Spruce spider mite

Oligonychus ununguis


The conifer spider mite, or spruce spider mite, is one of the most common pests of thuja and spruce and can destroy entire thuja hedges. The mites bite into the needles of their host plants to feed, which then turn yellow. As a result of heavy infestation, the plants turn brown and die.


The adult conifer spider mites grow up to 0.6 mm long, have eight legs and an oval body shape. Due to their gut contents, the originally pink mites often appear dark green. They move quickly with characteristic shaky movement. Under the microscope, their legs show the claws and bristles on the terminal limbs that are very characteristic of spider mites. To feed, they pierce the needle tissue of their host plants with their stiletto-shaped mouthparts and suck out the cells of the uppermost tissue layers.

The eggs of conifer spider mites are onion-shaped, 0.15 mm in size, and red-orange to brown in color. As a distinctive feature, it has a short stalk on the outer pole.


On firs and spruces the eggs are laid at the base of the needle, on thujas they are preferably found in grooves and in protected places of the scale leaves. The mites overwinter as an egg, which is very resistant to cold. After hatching, the empty eggskins often remain. Larvae have three pairs of legs, later they molt to so-called nymphs, which have four pairs of legs.

Like other spider mite species, the coniferous spider mite can produce very fine webs that surround the sucking sites of heavily infested leaves. In the wild, however, such webs are seldom found - and they are rarely very pronounced. They probably serve mainly to protect the mites from their predators, such as lacewings, special ladybug species (e.g. Stethorus and Scymnus species), flower bugs(Anthocorus and Orius species) and predatory mites(Typhlodromus sp.). Only when these natural enemies can no longer do their job does mass reproduction set in.

The mite can multiply well, especially in dry years. Under such conditions, damage that has already occurred becomes more noticeable. Depending on the ambient temperature, the development cycle is completed in a short time (in only 15 days at correspondingly high temperatures), so that several generations can develop each year. Since each female mite lays about 50 eggs, the mites can reproduce very rapidly under favorable weather conditions, as early as mid-March, throughout the year.

Damage symptoms

The mites bite superficially located plant cells - these turn yellow and die. Infested scale leaves of thuja show a mottled appearance up close, from a distance they look dull green. Heavily infested thuja turn brown and may wither. In the course of mass development, the mites slowly migrate from heavily infested areas to areas of the tree that are still healthy.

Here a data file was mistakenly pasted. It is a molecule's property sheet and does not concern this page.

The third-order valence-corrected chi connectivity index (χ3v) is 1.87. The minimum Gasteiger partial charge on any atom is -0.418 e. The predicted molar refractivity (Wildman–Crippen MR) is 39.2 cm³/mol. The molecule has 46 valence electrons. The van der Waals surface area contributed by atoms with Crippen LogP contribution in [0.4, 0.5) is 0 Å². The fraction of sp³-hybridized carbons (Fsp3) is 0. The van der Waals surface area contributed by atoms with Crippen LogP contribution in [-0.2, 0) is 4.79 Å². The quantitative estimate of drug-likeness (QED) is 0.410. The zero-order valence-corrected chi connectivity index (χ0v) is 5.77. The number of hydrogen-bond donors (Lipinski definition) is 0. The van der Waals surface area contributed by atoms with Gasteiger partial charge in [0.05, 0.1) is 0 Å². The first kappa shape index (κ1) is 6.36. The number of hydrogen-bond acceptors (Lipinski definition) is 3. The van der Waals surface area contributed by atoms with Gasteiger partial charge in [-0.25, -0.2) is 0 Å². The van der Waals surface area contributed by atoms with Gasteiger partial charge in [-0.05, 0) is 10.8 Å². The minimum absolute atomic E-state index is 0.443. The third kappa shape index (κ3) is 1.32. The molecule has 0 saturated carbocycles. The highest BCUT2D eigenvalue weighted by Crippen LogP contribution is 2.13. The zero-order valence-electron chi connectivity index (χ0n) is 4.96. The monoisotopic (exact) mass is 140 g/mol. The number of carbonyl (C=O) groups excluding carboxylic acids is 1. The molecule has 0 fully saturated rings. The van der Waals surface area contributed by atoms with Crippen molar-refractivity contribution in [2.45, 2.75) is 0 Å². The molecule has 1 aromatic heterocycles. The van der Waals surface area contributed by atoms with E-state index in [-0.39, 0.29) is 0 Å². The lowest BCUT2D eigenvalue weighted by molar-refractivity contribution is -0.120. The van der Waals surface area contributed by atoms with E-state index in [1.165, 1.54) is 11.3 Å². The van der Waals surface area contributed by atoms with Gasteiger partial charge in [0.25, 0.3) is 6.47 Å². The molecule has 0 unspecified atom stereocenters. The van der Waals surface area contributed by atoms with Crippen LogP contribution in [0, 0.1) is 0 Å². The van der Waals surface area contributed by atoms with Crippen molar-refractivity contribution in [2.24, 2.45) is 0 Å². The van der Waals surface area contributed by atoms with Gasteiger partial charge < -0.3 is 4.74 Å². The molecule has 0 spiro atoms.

In conifers, the sucking activity, usually beginning in the interior of the crown, causes the affected needles to dry out and, in the case of heavy infestation, to fall off. This damage is often confused with drought damage due to lack of water. A magnifying glass, or better still a stereomicroscope, is absolutely necessary for accurate diagnosis. This is because usually only remnants of empty egg cases or molting remains can be seen at the abandoned infestation sites.

An infestation lasting several years can considerably weaken young trees and cause them to die.

Host plants

The coniferous spider mite is very often found on spruce, fir, thuja and false cypress trees in residential areas. In addition, it is very rarely found on other conifers, e.g. pine and larch.


The coniferous spider mite is very common in Austria's gardens, which is probably related to the conditions that are unfavorable for conifers. In particular, dry-warm locations with low light availability and overfertilization form favorable conditions for the development of pest nests on plants.

Prevention and control

  • Sufficient irrigation in dry locations.
  • Avoidance of dense stand and overfertilization
  • For the chemical control of spider mites (=acaricides) a number of well effective agents are available (see list of plant protection products approved in Austria)
    • Many agents show little efficacy against some mite stages (e.g. eggs). However, since there is always a mixture of mites of all developmental stages, two treatments should be applied at intervals of seven to ten days
    • Winter eggs: a sprouting spray with preparations containing oil is recommended.

Last updated: 01.12.2021

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